Big Issue Vendor

What life was like in lockdown for Big Issue vendors staying in hotels

The Government's Everyone In scheme virtually ended rough sleeping overnight during the Covid-19 pandemic. We caught up with vendors who had been through the process to see how it affected their lives
An official vendor of the Big Issue street newspaper on the streets of Cambridge, England, UK.

The journey from living on the streets in March to staying in a hotel to being permanently housed would have been largely unthinkable before the Covid-19 pandemic – for some Big Issue vendors and rough sleepers it has become a reality.

The government has now forked out almost half a billion pounds in a bid to seize the golden opportunity to end rough sleeping handed to them by Covid-19.

First came an unprecedented effort to get Everyone In, with 14,610 rough sleepers moved off the streets virtually overnight under the scheme in March. That’s now a thing of the past, with the launch of the £266m Next Steps Accommodation Programme the focus of ministers’ efforts, including £105m to help councils support rough sleepers still being put up in places such as hotels and student accommodation. A further £161m is available to source the 3,300 additional supported homes that the government promised to deliver in the next 12 months to prevent a return to the streets.

Even as Big Issue vendors all over the country returned to their pitches on July 6, they were at different stages of the process. We spoke to some of them to find out how their living situations had been changed for the better by Covid-19.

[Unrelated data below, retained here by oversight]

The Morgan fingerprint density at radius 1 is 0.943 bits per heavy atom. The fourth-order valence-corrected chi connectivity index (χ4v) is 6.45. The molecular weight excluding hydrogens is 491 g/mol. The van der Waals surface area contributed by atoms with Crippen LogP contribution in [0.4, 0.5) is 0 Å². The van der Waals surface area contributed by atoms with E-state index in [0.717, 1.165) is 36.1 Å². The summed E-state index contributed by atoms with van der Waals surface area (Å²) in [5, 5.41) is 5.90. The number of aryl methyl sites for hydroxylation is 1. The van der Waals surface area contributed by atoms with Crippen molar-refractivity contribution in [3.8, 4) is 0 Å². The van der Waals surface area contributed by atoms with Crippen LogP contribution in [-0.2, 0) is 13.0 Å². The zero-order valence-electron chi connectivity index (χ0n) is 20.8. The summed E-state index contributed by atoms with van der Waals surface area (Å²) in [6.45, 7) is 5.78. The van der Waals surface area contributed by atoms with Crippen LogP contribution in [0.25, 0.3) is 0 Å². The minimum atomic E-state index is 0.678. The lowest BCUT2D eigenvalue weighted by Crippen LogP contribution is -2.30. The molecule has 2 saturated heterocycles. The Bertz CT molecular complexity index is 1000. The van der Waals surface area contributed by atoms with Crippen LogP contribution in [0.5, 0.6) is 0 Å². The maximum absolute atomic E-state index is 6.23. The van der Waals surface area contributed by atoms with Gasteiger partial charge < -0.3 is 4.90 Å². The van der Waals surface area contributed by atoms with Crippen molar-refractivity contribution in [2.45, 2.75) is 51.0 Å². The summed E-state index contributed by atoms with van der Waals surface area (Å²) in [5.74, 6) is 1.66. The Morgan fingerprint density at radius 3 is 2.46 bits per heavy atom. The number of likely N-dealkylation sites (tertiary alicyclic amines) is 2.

DID YOU KNOW…

There are currently around 2,000 Big Issue sellers working hard on the streets each week.

Dave Campion Dawlish
Dave Campion drop-in
Dawlish vendor Dave Campion reckons he wouldn't be housed if not for the pandemic

‘I’ve got a lot to be thankful to this disease for, it sounds strange but I have’

Homeless for 15 years before March, Dawlish vendor Dave Campion rejected previous housing offers because he was keen to retain the independence that life on the streets brought. The Covid-19 pandemic has changed his outlook for good.

The 39-year-old was offered a spot in a Premier Inn at the start of lockdown before he moved into a B&B in Newton Abbot, although he complained to the council about his difficulties maintaining social distancing.

The result was a move to a one-bedroom flat in May – his first experience of independent living indoors for years.

Dave, who sells the magazine outside Ryder’s Bakery in the town, said: “To start off it was a bit mental – it was nice to have but at the same time I had all the stress of worrying about bills.

“But I’ve come to really enjoy it now. The council have been really good with me, and if I’m not keeping on top of things then I can get in touch with them or they get in touch with me. I’ve had plenty of support from them and The Big Issue.”

Dave insisted he “wasn’t interested” in permanent accommodation before the Everyone In scheme, but his experiences have had a transformative effect.

He added: “I wouldn’t be where I am without the virus. I’ve got a lot to be thankful to this disease for, it sounds strange but I have. It’s changed my mindset. I never thought I would be able to live indoors on my own, let alone through a lockdown.

“I feel wounded for those people who walked out of hotels. I understand but I’ve seen the end product and the light at the end of the tunnel is actually pretty bright.”

Kris Dove
Kris Dove drop-in
Kris Dove, who sells at Marylebone Station, is starting to adapt to his new home

‘I’ve spoken to my case worker once and he asked me if I’m happy to stay and that’s about it’